Oh, no. If the hon. Member reads Clause 6 he will see that it really follows not from anything in this Bill but from Section 31 of the Finance Act of 1935. It was by that Section of the Finance Act that we took the necessary powers and prepared the way for this conversion. Clause 6 really hinges on Section 31 of the Finance Act, 1935. I did not realise that that was what was troubling the hon. Member. The Section with which we have been dealing deals with an entirely different matter. The hon. Member put before me certain weighty considerations about various housing loans, where the Exchequer is in the position of a residuary legatee, and he voiced apprehension lest when the happy day arrives we shall single out for special treatment those loans where the Exchequer is itself involved, and leave the loans where other people are involved unredeemed and still paying the higher rate of interest. I can only tell him that that is not the intention. When I was asked this question on Second Reading I said that it was very difficult to visualise with accuracy the condition which might arise at a future date, but in answer to other questions I said that the way in which the relief would be applied would depend and must depend to a great extent upon its size. It would depend upon the sum of money you have at your disposal how you could best apply it in the public interest. I can assure the hon. Member that there is no such dark design as he apprehends in contemplation by the Treasury.

The Treasury are the holders of various stocks from time to time, and the practice has been to rank them on a par with other holders of the stock. I do not say that the Treasury will forego its share of the benefit if it happens to be involved in any transaction, but I can assure the hon. Member, if that is the substance of his question, that there will be no singling out for priority Treasury stocks or, rather, loans in which the Treasury stands to gain by any such means that he has put forward. The answer is that what is at present intended will follow the practice in the past, that if the money saved should be of sufficient dimensions to enable the relief to extend over a wide area, then every one who is at present damnified by the existing high rate of interest would share in the relief. Certainly, no such thing as the hon. Member apprehends is intended.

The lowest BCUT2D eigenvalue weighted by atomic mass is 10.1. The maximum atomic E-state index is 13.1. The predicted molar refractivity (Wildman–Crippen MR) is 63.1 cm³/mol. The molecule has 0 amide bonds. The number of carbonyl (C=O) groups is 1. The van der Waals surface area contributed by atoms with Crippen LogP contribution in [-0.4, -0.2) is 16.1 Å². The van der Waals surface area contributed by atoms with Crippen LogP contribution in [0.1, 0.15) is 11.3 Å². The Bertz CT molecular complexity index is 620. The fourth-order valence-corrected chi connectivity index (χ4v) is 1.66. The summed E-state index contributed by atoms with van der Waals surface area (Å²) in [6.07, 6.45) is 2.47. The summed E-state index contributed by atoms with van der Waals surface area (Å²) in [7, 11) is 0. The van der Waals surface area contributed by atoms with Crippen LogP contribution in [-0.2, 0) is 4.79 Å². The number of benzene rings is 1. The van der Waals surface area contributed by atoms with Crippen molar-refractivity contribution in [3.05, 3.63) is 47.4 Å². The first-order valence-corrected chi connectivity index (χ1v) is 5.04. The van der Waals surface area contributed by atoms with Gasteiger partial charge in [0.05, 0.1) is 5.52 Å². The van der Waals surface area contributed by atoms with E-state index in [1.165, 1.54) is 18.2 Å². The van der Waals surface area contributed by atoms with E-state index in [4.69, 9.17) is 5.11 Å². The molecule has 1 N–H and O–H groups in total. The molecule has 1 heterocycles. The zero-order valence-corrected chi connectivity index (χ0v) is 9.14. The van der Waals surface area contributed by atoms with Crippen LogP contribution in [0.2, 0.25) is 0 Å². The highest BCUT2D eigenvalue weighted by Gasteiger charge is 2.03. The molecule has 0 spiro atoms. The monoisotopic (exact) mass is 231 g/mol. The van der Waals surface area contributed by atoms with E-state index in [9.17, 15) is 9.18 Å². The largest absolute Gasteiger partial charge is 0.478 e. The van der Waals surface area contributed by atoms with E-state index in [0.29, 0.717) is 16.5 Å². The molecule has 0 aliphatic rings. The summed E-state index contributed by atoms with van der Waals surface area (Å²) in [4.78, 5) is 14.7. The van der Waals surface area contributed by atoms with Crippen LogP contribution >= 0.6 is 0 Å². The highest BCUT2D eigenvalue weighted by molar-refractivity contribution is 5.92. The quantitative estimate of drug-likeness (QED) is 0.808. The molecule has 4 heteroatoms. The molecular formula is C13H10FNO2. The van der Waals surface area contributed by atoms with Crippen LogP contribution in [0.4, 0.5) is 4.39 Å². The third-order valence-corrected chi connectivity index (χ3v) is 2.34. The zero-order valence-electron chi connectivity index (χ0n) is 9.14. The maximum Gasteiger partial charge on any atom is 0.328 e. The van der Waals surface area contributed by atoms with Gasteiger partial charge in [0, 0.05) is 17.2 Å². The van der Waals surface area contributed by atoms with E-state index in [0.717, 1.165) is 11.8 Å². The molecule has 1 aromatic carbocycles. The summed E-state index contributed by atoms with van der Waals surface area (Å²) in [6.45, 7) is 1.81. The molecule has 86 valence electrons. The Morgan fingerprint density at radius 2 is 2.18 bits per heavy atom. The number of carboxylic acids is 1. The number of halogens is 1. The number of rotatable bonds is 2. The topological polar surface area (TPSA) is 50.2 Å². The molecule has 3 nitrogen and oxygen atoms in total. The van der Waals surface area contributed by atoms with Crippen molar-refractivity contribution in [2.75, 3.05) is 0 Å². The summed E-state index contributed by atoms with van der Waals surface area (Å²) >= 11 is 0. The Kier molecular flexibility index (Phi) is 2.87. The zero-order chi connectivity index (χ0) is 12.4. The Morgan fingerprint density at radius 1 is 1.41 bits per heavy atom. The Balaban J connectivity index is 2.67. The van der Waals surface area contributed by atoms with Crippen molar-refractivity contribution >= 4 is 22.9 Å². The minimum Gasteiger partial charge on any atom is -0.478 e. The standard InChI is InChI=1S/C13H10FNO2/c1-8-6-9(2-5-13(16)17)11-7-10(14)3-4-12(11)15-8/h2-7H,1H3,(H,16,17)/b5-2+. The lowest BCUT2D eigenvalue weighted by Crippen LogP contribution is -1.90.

8.18 p.m.


I do not know whether the Financial Secretary can give us the actual amount of money lent by the Commissioners under the 1919 Act. It would be very useful if he could.


I am sorry that I cannot give the figure right off, but with notice I could easily find out.


I do not think much of this Clause. Under the Finance Act, Section 21, before any relief at all can be given the Treasury have to be satisfied that the Fund is £10,000,000 in credit. At present the Fund is £120,000,000 in debit. Therefore, I am afraid there will have to be a very big drop in interest before we are likely to see any advantage whatever from this Clause. I assume the Financial Secretary is conversant with the Treasury Minute which lays down the rules and regulations for the repayment of a loan before the stipulated day. Assume that a local authority has borrowed money under the Acquisition of Small Dwellings Act and has lent out under secondary mortgage the money borrowed from the Commissioners. Assume that they take advantage of some modification under this Clause of the Treasury Minute for repayment, would they be compelled thereby to make any modification in the rate of interest that they still charge to the mortgagee, the ultimate borrower?